Saturday, June 16, 2012

Contrarian Advice for Businesses Serving the Poor

C.K. Prahalad argued in his classic HBR article that companies trying to serve the bottom of the economic pyramid must be high volume, low price and low margin operations.  Cornell prof and HBR blogger Erik Simanis questions this widely accepted wisdom.  Noting that operating costs in low income overseas markets often run well above expectations and that getting to scale takes much longer, Simanis argues that higher profit margins are absolutely necessary to build up the capital needed to take on the challenge.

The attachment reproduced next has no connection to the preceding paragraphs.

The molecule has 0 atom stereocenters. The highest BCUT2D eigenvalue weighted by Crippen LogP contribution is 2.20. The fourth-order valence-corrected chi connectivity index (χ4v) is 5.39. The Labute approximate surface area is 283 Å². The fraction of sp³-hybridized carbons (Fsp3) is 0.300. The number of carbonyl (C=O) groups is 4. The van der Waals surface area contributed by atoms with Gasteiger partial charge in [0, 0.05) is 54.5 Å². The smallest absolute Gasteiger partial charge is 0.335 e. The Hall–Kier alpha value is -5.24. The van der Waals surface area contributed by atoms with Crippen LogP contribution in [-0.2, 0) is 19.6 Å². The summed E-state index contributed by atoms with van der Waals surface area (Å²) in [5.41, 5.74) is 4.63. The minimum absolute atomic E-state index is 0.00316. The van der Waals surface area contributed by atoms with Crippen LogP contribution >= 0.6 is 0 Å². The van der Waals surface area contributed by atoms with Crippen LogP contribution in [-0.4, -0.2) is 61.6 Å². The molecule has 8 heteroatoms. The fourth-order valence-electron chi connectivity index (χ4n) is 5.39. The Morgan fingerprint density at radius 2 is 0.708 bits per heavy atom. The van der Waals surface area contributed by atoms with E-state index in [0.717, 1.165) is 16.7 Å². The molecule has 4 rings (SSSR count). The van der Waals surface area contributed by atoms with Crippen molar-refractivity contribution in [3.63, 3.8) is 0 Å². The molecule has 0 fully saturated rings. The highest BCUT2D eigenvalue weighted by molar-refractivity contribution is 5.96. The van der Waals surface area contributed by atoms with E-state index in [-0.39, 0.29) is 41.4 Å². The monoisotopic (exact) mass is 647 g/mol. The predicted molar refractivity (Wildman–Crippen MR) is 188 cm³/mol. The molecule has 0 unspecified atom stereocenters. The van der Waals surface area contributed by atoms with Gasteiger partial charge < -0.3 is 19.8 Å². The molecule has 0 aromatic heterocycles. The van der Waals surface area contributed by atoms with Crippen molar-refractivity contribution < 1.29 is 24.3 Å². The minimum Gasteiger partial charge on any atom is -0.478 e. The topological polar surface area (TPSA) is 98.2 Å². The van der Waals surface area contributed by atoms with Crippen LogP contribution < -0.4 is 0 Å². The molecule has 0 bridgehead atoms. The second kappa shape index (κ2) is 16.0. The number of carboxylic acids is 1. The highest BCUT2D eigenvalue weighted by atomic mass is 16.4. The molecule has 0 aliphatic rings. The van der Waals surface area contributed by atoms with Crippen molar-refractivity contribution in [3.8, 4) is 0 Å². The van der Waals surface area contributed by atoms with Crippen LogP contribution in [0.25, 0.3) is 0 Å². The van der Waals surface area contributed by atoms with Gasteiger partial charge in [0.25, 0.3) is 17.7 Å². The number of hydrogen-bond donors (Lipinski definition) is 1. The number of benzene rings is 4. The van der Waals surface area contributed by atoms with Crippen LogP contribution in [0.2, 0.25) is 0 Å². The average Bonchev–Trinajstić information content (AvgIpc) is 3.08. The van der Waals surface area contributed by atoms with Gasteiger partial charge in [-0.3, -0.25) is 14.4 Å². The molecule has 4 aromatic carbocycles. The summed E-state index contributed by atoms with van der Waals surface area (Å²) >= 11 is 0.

Companies and those that criticize their efforts are not doing D and E consumers any favors by clinging to the low-margin philosophy, which is unable to generate economic returns that are competitive with alternative uses of a company's capital — the true benchmark of business success. Precious few of the ventures that failed to generate such profit levels have survived, leaving low-income consumers without access to products and services that could have improved their lives and stimulated economic activity in poor areas.


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